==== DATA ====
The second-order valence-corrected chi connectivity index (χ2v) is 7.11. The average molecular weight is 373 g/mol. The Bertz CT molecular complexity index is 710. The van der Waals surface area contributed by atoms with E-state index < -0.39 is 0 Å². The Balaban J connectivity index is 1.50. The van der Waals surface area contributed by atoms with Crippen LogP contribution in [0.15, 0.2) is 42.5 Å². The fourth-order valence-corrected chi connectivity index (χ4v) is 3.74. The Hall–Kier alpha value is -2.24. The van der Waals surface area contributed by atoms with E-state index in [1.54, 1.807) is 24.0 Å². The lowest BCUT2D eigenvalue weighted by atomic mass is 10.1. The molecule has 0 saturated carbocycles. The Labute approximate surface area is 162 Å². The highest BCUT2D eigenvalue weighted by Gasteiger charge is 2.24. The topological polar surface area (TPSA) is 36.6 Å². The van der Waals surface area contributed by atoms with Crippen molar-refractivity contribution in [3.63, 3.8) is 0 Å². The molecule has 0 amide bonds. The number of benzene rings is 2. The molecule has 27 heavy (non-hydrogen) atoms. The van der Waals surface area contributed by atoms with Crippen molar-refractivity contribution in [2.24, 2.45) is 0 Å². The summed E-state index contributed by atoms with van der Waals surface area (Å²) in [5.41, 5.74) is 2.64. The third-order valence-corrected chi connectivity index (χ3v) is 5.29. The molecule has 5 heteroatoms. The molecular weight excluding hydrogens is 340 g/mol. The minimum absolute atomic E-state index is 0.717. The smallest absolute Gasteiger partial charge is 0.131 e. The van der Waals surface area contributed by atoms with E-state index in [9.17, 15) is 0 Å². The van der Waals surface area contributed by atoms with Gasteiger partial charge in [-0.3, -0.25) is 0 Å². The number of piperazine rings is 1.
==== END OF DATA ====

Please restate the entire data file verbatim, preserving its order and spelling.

The second-order valence-corrected chi connectivity index (χ2v) is 7.11. The average molecular weight is 373 g/mol. The Bertz CT molecular complexity index is 710. The van der Waals surface area contributed by atoms with E-state index < -0.39 is 0 Å². The Balaban J connectivity index is 1.50. The van der Waals surface area contributed by atoms with Crippen LogP contribution in [0.15, 0.2) is 42.5 Å². The fourth-order valence-corrected chi connectivity index (χ4v) is 3.74. The Hall–Kier alpha value is -2.24. The van der Waals surface area contributed by atoms with E-state index in [1.54, 1.807) is 24.0 Å². The lowest BCUT2D eigenvalue weighted by atomic mass is 10.1. The molecule has 0 saturated carbocycles. The Labute approximate surface area is 162 Å². The highest BCUT2D eigenvalue weighted by Gasteiger charge is 2.24. The topological polar surface area (TPSA) is 36.6 Å². The van der Waals surface area contributed by atoms with Crippen molar-refractivity contribution in [3.63, 3.8) is 0 Å². The molecule has 0 amide bonds. The number of benzene rings is 2. The molecule has 27 heavy (non-hydrogen) atoms. The van der Waals surface area contributed by atoms with Crippen molar-refractivity contribution in [2.24, 2.45) is 0 Å². The summed E-state index contributed by atoms with van der Waals surface area (Å²) in [5.41, 5.74) is 2.64. The third-order valence-corrected chi connectivity index (χ3v) is 5.29. The molecule has 5 heteroatoms. The molecular weight excluding hydrogens is 340 g/mol. The minimum absolute atomic E-state index is 0.717. The smallest absolute Gasteiger partial charge is 0.131 e. The van der Waals surface area contributed by atoms with E-state index in [9.17, 15) is 0 Å². The van der Waals surface area contributed by atoms with Gasteiger partial charge in [-0.3, -0.25) is 0 Å². The number of piperazine rings is 1.